A Woman Writer Wonders

Nom de Plume? Photo courtesy of Hans Splinter Wana Commons

Nom de Plume? Photo courtesy of Hans Splinter
Wana Commons

I came across a most interesting blog this morning. I had a wow reaction to it and would like to share it with you. Keep this in mind, being represented by an agent is my ultimate goal. Having self-published, and being ever so grateful for an opportunity to get my book out there, I have grown even more appreciative of the work an agent does on a writer’s behalf.
Some background on me. I’m a girly girl. Love make-up and ruffles. Still enjoy a man who holds a door open for me. An RN, worked in a female bastion—pardon to the wonderful male nurses out there in the new world of medicine. I began writing several years ago. A story-teller with women protagonists. I began by writing suspense novels. Women overcoming frightening, dangerous situations with their own intelligence and inner strength. I moved on to women’s fiction and just self-published the first novel, Missing Emily, in a three-book series.
This I did after going the agent query route, entering contests, doing pitch parties. Along the road I received many positive responses—my favorite from an agent’s reader: . . . could be a commercial success i.e.Jodi Picoult. So, I was close, but I wasn’t offered representation.
I am a member of the Women’s Fiction Writers Association. Today’s newsletter had a link to a blog: Homme de Plume: What I Learned Sending My Novel Out Under a Male Name by Catherine Nichols.
Here’s the link: http://jezebel.com/homme-de-plume-what-i-learned-sending-my-novel-out-und-1720637627
I’ll do a short summary in case you only want the gist. This young demonstrably excellent writer, in a bout of writer’s block, after sending out fifty queries to agents on a book she knew was good, wasn’t offered representation. Based on something Catherine read, she decided to do an experiment. She sent out fifty more queries–some overlapping agents she’d queried as herself–with the nom de plume, George Leyer. The results are surprising. She received nicer worded rejections, fast turnarounds, many more manuscript requests as George than she did as Catherine. An agent she’d queried and was rejected by as Catherine, requested the manuscript from George.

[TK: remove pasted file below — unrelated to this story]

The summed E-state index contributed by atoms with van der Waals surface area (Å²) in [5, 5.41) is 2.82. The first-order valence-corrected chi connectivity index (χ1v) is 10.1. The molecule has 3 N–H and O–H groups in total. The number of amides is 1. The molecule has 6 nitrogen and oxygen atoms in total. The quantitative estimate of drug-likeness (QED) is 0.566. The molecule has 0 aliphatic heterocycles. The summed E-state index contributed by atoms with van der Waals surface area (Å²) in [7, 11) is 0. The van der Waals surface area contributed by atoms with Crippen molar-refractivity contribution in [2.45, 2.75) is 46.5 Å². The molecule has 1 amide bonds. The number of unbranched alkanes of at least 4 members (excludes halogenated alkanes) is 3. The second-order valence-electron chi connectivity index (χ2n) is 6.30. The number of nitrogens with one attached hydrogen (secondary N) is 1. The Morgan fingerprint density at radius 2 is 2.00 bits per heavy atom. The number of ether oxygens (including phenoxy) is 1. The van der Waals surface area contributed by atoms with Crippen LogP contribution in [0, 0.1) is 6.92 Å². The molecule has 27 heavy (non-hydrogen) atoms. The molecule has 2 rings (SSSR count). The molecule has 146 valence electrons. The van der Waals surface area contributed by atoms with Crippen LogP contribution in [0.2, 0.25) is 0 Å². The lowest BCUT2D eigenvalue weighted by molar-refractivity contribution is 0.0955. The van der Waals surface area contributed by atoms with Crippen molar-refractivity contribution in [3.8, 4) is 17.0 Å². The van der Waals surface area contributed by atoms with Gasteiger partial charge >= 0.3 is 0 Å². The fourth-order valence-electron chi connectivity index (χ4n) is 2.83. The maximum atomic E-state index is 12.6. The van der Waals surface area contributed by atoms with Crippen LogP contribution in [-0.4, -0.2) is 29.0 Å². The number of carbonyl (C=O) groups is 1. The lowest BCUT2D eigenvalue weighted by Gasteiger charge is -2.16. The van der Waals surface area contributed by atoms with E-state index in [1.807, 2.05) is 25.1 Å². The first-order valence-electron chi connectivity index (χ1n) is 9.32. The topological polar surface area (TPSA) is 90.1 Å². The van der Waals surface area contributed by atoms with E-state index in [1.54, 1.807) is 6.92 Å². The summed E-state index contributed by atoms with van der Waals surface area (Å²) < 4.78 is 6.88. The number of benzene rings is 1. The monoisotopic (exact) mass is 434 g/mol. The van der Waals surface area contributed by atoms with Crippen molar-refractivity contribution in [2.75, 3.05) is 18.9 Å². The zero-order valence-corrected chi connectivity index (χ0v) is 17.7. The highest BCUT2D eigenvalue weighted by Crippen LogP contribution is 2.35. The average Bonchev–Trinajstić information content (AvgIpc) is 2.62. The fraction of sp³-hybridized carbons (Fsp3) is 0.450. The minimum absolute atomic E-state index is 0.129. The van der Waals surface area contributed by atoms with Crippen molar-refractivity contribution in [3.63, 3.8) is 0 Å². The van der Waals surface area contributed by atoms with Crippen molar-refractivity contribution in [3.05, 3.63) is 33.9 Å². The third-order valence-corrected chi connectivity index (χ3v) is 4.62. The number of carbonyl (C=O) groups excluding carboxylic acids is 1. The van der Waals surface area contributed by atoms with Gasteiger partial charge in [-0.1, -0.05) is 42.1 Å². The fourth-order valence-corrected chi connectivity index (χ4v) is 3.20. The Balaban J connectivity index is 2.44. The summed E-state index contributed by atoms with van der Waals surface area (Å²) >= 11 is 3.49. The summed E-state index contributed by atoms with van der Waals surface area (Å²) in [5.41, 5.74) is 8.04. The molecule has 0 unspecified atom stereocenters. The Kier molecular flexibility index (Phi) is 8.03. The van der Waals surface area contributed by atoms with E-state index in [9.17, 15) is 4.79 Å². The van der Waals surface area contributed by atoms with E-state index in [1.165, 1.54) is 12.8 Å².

In her blog, Catherine gives an array of possible explanations for the phenomenon. She does in no way disparages agents. Catherine wonders if a female protagonist written by a male author holds more interest for an agent. Her small experiment is provocative to women who write. She suggests we might all use only our initials in the future when querying. Catherine is now represented by an agent based on a work of non-fiction (under her real name). Kudos to you, Catherine!
I am, at some point, going to publish my suspense novels. Do I have the courage to use only my initials or a male pseudonym? Wouldn’t an agent see right through my girly-girl writing? Worth a try?


About Gerri

I'm in my second career. Besides raising my beautiful family, worked as RN. Now I'm a novelist. Have completed five novels and working on my sixth. Way more fun than nursing! Happy hubby and neurotic cat hang out with me.

Posted on July 11, 2016, in Book Marketing, On Writing and tagged , , , , , , , . Bookmark the permalink. 1 Comment.

  1. A successful businesswoman we once knew (industrial sewing machines in a mill city) always used her initials in her address. When buyers called her office, they always assumed she was the secretary…
    Just today I read of Linked-in’s “autocorrect” feature that would suggest you meant, e.g. “Stephen” when you typed in “Stephanie…”
    Progress? When!

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